Community cohesion:Â Asylum seekers and refugees need better integration into Sheffield, says council
Better integration for asylum seekers, refugees and other new groups coming to Sheffield is a key issue in the city, say council chiefs.
Sheffield Council is undertaking a review of its approach to Roma new arrivals as part of a widespread Community Cohesion strategy. The council has spent the past three years working on the strategy and this is part of a series of stories looking at it.
Angela Greenwood, community services manager at Sheffield Council, says in a report: Â 'We will undertake a review of our approach to Roma new arrivals in Sheffield to learn from our actions so far.
'We will continue to support the work of the charities that work with the most vulnerable asylum seekers and refugees newly arrived in Sheffield.
'And we will ensure people new to Sheffield know and understand their rights and responsibilities and know what we will tolerate and not tolerate in Sheffield.'
Additional funding, including new Â£835,000 of government funding, will mitigate the pressures on communities and public services from rapid recent migration.
There will be street wardens in the afternoons, evenings and weekends and community workers listening to residents' concerns and working with them to improve their neighbourhoods. Â
Frontline services at a community level will be better coordinated and there will be a more organised and formal welcome for new arrivals
The council promises to meet with people to understand their fears, frustrations and concerns for their area.
The report adds: 'Trained mediators will work with councillors and officers in changing communities at the very local level who want to have honest and difficult conversations in a safe and controlled environment so everyone can voice their concerns and worries and for us to listen to them better and understand the current dynamics of a community.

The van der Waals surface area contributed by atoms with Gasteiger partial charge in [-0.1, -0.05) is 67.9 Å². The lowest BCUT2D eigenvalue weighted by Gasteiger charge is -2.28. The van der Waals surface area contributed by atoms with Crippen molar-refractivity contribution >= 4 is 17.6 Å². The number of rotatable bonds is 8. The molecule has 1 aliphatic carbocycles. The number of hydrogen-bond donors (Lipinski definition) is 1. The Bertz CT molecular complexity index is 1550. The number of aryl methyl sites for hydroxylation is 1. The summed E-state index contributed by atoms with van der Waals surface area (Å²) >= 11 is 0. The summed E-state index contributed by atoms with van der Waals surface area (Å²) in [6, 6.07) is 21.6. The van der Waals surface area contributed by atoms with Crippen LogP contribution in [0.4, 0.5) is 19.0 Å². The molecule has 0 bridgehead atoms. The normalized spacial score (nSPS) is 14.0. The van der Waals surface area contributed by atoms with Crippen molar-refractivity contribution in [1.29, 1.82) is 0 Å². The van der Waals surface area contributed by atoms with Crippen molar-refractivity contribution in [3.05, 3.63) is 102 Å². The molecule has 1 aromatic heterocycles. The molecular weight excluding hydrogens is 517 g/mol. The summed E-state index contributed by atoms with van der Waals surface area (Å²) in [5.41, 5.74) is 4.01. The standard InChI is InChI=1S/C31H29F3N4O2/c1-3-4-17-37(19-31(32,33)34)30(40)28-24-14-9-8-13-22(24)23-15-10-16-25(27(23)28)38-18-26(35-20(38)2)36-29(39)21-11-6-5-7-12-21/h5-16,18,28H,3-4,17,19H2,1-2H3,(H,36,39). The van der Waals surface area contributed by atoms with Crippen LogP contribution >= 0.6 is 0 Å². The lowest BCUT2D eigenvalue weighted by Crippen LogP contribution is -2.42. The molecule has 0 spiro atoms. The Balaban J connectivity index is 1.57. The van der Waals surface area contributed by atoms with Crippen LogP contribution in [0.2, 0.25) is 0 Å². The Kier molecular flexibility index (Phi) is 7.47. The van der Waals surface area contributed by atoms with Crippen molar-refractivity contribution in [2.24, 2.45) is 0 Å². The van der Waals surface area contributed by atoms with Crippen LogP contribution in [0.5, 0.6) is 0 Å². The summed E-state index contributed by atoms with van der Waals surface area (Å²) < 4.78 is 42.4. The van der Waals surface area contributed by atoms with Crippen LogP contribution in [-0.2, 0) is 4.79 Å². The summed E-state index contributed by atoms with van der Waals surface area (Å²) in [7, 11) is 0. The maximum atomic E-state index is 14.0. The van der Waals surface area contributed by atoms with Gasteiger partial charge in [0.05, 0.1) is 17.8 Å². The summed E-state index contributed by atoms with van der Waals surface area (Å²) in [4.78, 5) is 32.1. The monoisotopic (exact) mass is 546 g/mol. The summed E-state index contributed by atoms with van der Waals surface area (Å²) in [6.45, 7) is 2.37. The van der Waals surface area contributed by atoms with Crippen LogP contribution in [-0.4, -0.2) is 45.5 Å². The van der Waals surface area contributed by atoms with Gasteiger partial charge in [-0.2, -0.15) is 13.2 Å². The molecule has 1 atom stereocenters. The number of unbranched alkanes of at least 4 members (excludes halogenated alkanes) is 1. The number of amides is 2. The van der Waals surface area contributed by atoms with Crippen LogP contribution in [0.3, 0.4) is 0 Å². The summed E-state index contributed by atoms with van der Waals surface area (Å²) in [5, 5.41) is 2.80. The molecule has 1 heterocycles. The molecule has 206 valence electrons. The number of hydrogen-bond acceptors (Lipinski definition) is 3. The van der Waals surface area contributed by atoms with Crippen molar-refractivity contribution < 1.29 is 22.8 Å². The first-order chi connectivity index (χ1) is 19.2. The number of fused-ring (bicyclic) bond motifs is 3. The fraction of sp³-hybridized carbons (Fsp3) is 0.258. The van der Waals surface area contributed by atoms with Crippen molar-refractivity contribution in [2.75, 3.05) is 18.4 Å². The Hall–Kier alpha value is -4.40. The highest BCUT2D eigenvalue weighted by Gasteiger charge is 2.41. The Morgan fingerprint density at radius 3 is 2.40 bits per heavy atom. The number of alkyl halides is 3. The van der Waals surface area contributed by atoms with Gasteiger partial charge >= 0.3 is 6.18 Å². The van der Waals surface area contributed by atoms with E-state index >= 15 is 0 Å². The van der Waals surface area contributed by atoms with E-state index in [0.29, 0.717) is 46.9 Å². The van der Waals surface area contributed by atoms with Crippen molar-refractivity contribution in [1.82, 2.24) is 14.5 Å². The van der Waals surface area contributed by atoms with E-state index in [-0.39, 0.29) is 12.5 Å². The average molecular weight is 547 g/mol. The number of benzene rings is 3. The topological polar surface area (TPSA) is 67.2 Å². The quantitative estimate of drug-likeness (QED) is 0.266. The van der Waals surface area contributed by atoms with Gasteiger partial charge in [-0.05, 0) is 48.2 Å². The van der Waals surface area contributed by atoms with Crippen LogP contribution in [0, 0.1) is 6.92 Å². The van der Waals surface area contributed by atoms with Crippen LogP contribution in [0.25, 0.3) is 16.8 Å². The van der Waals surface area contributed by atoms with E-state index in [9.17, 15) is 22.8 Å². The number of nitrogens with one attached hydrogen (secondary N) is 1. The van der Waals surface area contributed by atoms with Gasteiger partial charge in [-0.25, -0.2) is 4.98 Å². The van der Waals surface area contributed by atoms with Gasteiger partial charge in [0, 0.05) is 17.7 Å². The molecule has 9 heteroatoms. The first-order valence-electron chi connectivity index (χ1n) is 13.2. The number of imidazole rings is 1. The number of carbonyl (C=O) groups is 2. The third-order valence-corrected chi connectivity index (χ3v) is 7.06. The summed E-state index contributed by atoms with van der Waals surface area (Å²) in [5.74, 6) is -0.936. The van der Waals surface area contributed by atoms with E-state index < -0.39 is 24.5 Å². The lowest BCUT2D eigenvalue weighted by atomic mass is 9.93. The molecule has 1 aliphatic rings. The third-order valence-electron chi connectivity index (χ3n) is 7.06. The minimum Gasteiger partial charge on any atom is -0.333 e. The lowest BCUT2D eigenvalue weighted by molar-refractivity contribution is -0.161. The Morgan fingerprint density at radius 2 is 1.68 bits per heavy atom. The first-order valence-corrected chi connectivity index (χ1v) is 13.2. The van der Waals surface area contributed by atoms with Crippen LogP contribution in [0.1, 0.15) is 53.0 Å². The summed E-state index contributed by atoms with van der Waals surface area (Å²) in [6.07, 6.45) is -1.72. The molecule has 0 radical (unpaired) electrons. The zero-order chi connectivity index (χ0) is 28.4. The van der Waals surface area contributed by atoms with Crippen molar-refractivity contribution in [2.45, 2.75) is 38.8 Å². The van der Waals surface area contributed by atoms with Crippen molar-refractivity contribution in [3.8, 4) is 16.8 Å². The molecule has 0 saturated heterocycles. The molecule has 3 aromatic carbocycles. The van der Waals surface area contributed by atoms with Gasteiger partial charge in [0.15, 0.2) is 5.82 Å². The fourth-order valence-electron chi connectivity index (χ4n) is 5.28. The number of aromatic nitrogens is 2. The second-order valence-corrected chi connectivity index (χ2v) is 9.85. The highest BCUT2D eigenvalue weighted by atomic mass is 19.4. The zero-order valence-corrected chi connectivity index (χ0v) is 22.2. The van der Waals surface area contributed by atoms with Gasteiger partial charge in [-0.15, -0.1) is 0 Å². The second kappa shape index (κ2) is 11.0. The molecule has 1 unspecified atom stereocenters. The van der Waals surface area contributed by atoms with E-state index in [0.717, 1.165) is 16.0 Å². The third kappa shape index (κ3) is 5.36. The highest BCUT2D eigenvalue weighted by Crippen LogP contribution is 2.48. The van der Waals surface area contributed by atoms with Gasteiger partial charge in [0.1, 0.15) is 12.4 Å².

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'We have used our values to be bolder and taken pragmatic and impactful steps which stop problematic issues, perceptions and behaviours becoming ingrained in communities and cultures.
'Being clearer about what Sheffield accepts and does not accept, challenging the things we do not accept, and resolving some of the day-to-day problems that ultimately drive inequality and cause people to feel frustrated, not listened to or excluded will give us a much better chance of creating a fairer city where people get on and grow together.
'We need to support existing and new residents of Sheffield to be more integrated and get on if communities and the city as a whole is to be a successful, growing and inclusive place to live.'
There will be training on migration trends for all council staff and partners. A new Sheffield Cohesion Hub will be set up as an 'independent hub of expertise' and a Â£30,000 fund will support successful projects across the city.
The council will increase the use of libraries and promote them as 'a free and safe space to use and come together with others to learn.
The report adds: 'Improving community cohesion through the council's work will become embedded in our daily work. Equally important is the need for our staff and contractors to be aware of, and identify and reduce tensions where possible and to ensure any unforeseen negative actions are mitigated.'
The council worked with voluntary, community and faith organisations on the new strategy and the result was an in-depth report called Sheffield Together: The Sheffield Cohesion Framework. Â Â
The full report can be read here: